On the tip of the Dingle Peninsula is Dunmore Head, the most westerly point in Ireland.
We drove out to the small town of Dunquin to visit the Great Blasket Centre and Island. I had no idea what to expect, I had never heard of Blaskets. The Blasket Islands, in case you also didn’t know, are a group of small islands off the coast of the Dingle Peninsula. The largest of the six primary islands is Great Blasket. It was continually inhabited until November 17, 1953, when the government evacuated the last 22 residents because of the harsh and primitive living conditions. You can take a daily ferry to see the remains of the small community, but you need to transfer to an inflatable boat once the ferry reaches the island because there is no safe landing site. We skipped it.
Instead of the boat ride, we opted for a long walk along the Siuloid na Cille. The 5 km walk was beautiful. The views of the Blaskets and surrounding ocean were amazing. After the walk, we had afternoon tea in the visitor center. I actually had coffee, but close enough.
I really wanted to find the famous Sheep Highway. I’m not sure if it is actually famous, but I have seen pictures of it many times. We finally found it after some asking and searching. It is an old stone roadway that goes steeply up from a stone pier to the cliff top. It was used when islanders brought their sheep to the mainland for market. I wouldn’t go out of your way to find it, but we were in the area anyway.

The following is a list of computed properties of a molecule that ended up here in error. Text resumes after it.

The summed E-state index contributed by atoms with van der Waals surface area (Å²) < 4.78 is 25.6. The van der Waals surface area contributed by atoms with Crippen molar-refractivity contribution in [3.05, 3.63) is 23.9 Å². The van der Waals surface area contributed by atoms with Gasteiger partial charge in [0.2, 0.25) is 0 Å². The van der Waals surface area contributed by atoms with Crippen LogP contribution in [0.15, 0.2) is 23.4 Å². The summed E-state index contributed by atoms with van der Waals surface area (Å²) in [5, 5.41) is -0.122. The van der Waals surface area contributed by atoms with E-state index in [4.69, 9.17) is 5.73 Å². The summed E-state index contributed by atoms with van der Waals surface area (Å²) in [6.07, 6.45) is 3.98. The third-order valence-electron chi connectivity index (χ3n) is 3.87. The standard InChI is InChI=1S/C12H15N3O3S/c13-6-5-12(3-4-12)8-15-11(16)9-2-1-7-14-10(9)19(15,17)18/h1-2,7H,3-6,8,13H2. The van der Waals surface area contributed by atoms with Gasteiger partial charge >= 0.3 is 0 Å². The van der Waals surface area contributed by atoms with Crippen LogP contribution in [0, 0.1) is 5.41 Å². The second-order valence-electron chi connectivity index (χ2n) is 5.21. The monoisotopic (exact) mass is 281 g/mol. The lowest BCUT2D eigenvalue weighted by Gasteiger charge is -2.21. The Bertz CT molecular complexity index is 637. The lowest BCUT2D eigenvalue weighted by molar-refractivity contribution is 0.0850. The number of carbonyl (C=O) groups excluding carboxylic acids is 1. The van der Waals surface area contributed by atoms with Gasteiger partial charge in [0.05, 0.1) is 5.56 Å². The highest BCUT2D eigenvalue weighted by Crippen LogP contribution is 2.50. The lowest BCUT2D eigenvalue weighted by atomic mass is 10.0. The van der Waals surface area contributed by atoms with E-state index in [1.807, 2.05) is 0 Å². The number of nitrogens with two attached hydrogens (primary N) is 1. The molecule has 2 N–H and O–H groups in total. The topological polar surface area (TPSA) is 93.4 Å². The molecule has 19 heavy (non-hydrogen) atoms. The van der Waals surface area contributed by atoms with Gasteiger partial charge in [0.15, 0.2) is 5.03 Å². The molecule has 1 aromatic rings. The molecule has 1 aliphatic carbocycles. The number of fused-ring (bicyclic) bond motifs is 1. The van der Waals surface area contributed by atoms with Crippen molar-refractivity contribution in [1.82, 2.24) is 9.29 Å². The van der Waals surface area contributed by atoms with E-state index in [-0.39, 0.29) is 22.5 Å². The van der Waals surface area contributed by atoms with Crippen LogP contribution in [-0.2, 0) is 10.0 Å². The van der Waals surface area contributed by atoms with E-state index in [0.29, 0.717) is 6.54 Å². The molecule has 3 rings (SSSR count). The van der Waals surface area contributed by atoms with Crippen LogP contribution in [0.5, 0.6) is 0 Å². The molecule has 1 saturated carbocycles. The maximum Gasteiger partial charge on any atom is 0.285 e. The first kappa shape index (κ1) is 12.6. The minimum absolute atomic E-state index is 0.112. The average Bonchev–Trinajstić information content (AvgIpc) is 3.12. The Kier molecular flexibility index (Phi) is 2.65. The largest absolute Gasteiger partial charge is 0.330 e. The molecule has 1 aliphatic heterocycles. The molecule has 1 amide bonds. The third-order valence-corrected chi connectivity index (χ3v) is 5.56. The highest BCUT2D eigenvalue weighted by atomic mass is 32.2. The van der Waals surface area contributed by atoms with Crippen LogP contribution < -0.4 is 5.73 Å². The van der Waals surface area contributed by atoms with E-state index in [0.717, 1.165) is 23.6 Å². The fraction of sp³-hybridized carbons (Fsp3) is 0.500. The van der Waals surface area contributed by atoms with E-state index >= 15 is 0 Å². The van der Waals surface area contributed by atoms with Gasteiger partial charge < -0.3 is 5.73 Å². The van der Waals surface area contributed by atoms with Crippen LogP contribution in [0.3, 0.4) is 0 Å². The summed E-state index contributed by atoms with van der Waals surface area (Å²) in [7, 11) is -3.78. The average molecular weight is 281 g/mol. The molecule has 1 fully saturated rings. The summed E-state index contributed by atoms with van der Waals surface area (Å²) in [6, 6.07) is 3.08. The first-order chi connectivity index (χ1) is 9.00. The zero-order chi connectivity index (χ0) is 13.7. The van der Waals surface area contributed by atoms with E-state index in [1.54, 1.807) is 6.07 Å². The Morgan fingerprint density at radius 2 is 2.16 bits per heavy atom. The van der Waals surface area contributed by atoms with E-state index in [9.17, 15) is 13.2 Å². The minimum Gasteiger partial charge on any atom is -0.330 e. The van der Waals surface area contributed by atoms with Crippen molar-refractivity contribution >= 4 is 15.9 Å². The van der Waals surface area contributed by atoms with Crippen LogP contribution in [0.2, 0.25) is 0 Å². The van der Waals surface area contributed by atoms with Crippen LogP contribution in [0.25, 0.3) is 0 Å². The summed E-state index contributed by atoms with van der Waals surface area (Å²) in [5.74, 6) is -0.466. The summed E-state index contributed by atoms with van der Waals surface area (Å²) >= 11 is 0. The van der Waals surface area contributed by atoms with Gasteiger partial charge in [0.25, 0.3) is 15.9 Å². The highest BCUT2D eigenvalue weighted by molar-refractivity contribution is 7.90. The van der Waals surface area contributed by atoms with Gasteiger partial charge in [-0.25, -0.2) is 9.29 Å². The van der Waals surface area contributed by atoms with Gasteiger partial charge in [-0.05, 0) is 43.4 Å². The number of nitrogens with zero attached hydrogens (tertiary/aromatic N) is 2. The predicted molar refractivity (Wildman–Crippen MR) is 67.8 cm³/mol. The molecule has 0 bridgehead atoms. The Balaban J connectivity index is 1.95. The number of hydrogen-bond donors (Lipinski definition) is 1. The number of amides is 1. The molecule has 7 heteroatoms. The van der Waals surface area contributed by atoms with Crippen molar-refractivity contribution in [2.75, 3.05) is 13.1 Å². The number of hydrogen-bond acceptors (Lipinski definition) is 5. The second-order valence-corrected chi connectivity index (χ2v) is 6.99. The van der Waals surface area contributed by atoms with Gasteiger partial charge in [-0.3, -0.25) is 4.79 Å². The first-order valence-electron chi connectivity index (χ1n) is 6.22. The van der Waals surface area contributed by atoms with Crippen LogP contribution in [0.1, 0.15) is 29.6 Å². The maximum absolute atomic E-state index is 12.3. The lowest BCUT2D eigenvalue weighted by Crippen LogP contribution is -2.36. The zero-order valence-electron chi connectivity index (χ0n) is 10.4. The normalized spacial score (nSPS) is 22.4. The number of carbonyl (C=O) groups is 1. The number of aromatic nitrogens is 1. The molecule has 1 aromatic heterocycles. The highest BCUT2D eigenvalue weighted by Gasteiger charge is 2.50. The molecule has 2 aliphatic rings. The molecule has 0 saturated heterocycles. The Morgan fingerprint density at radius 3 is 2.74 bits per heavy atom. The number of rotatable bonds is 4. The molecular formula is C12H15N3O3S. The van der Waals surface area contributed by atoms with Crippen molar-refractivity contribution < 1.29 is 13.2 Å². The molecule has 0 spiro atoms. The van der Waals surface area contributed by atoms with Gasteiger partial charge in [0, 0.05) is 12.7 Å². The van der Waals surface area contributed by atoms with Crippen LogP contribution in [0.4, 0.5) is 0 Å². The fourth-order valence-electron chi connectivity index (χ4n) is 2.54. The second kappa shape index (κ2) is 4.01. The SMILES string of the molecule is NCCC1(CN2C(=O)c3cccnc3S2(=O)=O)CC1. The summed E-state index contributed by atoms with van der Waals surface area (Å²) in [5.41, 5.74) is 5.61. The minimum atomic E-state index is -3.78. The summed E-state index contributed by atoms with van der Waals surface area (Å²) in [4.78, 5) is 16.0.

Elijah was looking for a nice leather wallet, so we headed inland and looked for Holden Leather. Holden is the epitome of fine Irish leather work. Their leather goods are of exceptional quality and craftsmanship. We visited their shop and factory outside Dingle. The owner was very friendly and helpful. He explained the care he takes in designing and making his unique leather products. I really want one of his messenger bags now! Unfortunately, the wallets were out of Elijah’s price range. He could buy one or have money to put in a wallet, but not both.
Last stop on our trip around the Dingle Peninsula was the Gallarus Oratory. The small stone structure dates from the 12th century. What impressed me was that this tiny church has stood for almost a millennia untouched by time. It will probably be just like this a millennia from now.
Our day trip around the Dingle Peninsula was very eventful. We are equally impressed with both peninsulas. It is hard to say which one is prettier. You will have to travel both to judge for yourself. Let us know!